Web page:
7 Great Albums That May Have Passed You By This Week

New albums from Ibeyi, Mourn, Crushed Beaks, Atari Teenage Riot and more

You know about the big releases each week, but what about those smaller albums which may have passed underneath your radar. Don’t miss out on the smaller, lesser-known gems which might become some of your favourites. We’ve rounded up seven of the best new album releases from this week: discover Crushed Beaks’ joyous noise, the prayer-like songs of Ibeyi and more.

Ibeyi – Ibeyi
Nineteen-year-old French-Cuban twins Naomi and Lisa-Kaindé Díaz admit they spend most of their time screaming at each other, but when penning their soothing songs, they’re on the same twin-telepathy wavelength. This debut is informed by tragedy: in 2006, the twins’ father (famed Buena Vista Social Club percussionist Miguel Díaz) passed away. In 2013, so did their older sister. But while there’s heartache here, ‘Ibeyi’ is uplifting and prayer-like; its songs often built only from earthy drums, piano and palm-slaps. Tracks like ‘Oya’, ‘Think Of You’ and ‘River’ have a sparse, ghostly quality reminiscent of early Regina Spektor or Björk. Innovative and comforting.
Greg Cochrane

Mourn – Mourn
The first song Barcelona teenagers Mourn wrote was called ‘Boys Are Cunts’. If that makes the quartet – all 18 bar 15-year-old bassist Leía Rodríguez Bueno – sound angry, this debut paints them as positively feral. The prickly guitar on ‘Your Brain Is Made Of Candy’ heralds an angsty, PJ Harvey-indebted, nine-song slanging match. ‘Marshall’, written about “a friend’s asshole ex-boyfriend”, asks “When will you SHUT UP, MARSHALL?” over brittle punk, and the excellent, grungy ‘Jack’ simply screams ”GO FUCK YOURSELF!”. Just as the vitriol threatens to become too much, ‘Squirrel’ offers humour (“Seriously, you’ve got a squirrel in your hair”). ‘Mourn’ exhibits a young band fully aware of their own qualities: fierceness, confidence and brutally simple songwriting.
Ben Homewood

Crushed Beaks – Scatter
South London’s Crushed Beaks have taken their time to release their debut album. After forming in 2010, the band – recently bolstered to a three-piece by bassist Scott Bowley – released three singles before 2013 EP ‘Tropes’. An album was expected but failed to materialise until now. Opener ‘April’ immediately makes up for ‘Scatter”s late arrival with chiming guitars that cut through its barrage. The powerful ‘Rising Sign’ is a blast of joyous noise of the kind that made Crushed Beaks such an exciting proposition way back when, and previous single ‘Grim’ is a bouncing pop tune. That pop feeling is what lies at the band’s core, making for an exuberant record that is well worth your time.
Rhian Daly

Atari Teenage Riot – Reset
Alec Empire’s most feted on-record incarnation remains well titled. Atari Teenage Riot still use a 1980s Atari computer to manage the digital signals that power their sound, and the results still offer an abrasive and violent collision of musical and political ideas. On this follow-up to 2011’s ‘Is This Hyperreal?’, the Berlin quartet seem more necessary than ever. The buzzing throb of the title track and songs like ‘We Are From The Internet’ attack government surveillance of online communication but, rather than just complain, ATR use anger as an energy, urging us to wrest back control. The volume remains punishing, but this record triumphs in melodic subtlety, political nuance and conceptual clarity.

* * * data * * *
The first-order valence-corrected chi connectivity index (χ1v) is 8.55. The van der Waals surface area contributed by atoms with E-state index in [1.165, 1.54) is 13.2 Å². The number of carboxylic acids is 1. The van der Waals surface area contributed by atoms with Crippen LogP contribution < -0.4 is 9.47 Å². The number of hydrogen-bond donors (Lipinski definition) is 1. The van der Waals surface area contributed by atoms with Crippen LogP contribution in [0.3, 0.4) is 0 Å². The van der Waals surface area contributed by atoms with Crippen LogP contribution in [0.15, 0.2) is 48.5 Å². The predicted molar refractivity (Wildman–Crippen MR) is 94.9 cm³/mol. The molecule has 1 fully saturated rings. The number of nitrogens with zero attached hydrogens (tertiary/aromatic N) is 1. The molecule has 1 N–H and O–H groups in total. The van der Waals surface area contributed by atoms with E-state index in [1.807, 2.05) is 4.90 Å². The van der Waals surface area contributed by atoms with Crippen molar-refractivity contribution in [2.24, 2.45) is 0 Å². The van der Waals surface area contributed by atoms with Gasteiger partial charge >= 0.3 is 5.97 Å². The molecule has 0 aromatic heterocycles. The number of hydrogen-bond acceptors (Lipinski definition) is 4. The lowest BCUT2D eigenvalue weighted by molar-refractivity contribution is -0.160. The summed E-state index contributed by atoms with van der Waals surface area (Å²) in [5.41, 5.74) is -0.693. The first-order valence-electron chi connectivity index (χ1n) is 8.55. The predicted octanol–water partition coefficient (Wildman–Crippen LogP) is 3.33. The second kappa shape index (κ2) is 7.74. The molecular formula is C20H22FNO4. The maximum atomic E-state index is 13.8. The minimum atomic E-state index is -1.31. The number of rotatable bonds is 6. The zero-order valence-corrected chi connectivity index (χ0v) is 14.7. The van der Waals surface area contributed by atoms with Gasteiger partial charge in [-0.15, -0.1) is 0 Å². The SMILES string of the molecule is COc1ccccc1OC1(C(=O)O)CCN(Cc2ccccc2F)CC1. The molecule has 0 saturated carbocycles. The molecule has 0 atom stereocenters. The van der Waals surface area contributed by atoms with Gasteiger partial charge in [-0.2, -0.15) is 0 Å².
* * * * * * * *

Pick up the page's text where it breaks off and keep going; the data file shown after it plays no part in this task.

Angus Batey

The Wave Pictures – Great Big Flamingo Burning Moon
Led by guitarist David Tattersall, The Wave Pictures have a history of rewarding collaborations. Previously, the London trio have worked with the similarly prolific likes of Stanley Brinks, Darren Hayman and The Mountain Goats. For their 13th album, they enlist Chatham art-punk Billy Childish as producer and co-writer, with invigorating results. The ‘Drive My Car’ groove of ‘I Could Hear The Telephone (3 Floors Above Me)’ and Childish’s clanging riff on ‘Pea Green Coat’ revel in bluesy ‘60s rock. ‘Fake Fox Fur Pillowcase’ proves Tattersall’s love of intricate solos and way with an arresting lyric (“The fried chicken house smells worse than death”) are thriving. It sounds like the start of another beautiful friendship.
Stuart Huggett

Sir Richard Bishop – Tangier Sessions
Ex-Sun City Girls guitarist Richard Bishop – who’s established an accomplished trade in world guitar sounds over the years – self-recorded ‘Tangier Sessions’ in Morocco. Working at night from a tiled room in a rooftop apartment, the 54-year-old coaxed songs out of an aged guitar of unknown provenance he’d picked up months earlier in Geneva. The result is a beguiling – albeit, at seven tracks, rather short – set of intricate, finger-picked songs. Rapid and languid by turns, the record is spiced with atmospheric, Middle Eastern licks – veering north for a choppy, Latin feel on ‘Safe House’ and ending with the honeyed fretboard devotional of ‘Let It Come Down’.
Charlotte Richardson Andrews

Hey Colossus – In Black & Gold
Hey Colossus are a band with punk ethics that make alternative, heavy rock oblivious to stylistic fashions in music, and with great consistency. ‘In Black & Gold’ is the London-based six-piece’s eighth album in a superb 11-year run and fittingly – as their first for Rocket Recordings, home of Goat – it finds them hitting a stripped-back psychedelic groove. Opener ‘Hold On’ is loose, hazy, and full of foreboding and single ‘Hey, Dead Eyes, Up!’ finds them in more typical Melvins-like sludge territory. On ‘Lagos Atom’ they experiment with dub within a post-rock setting and they end with ‘Sinking, Feeling’, a slab of heavy, half-time doom. A more diverse and calculated album than a usual Hey Colossus offering, and all the better for it.
Phil Hebblethwaite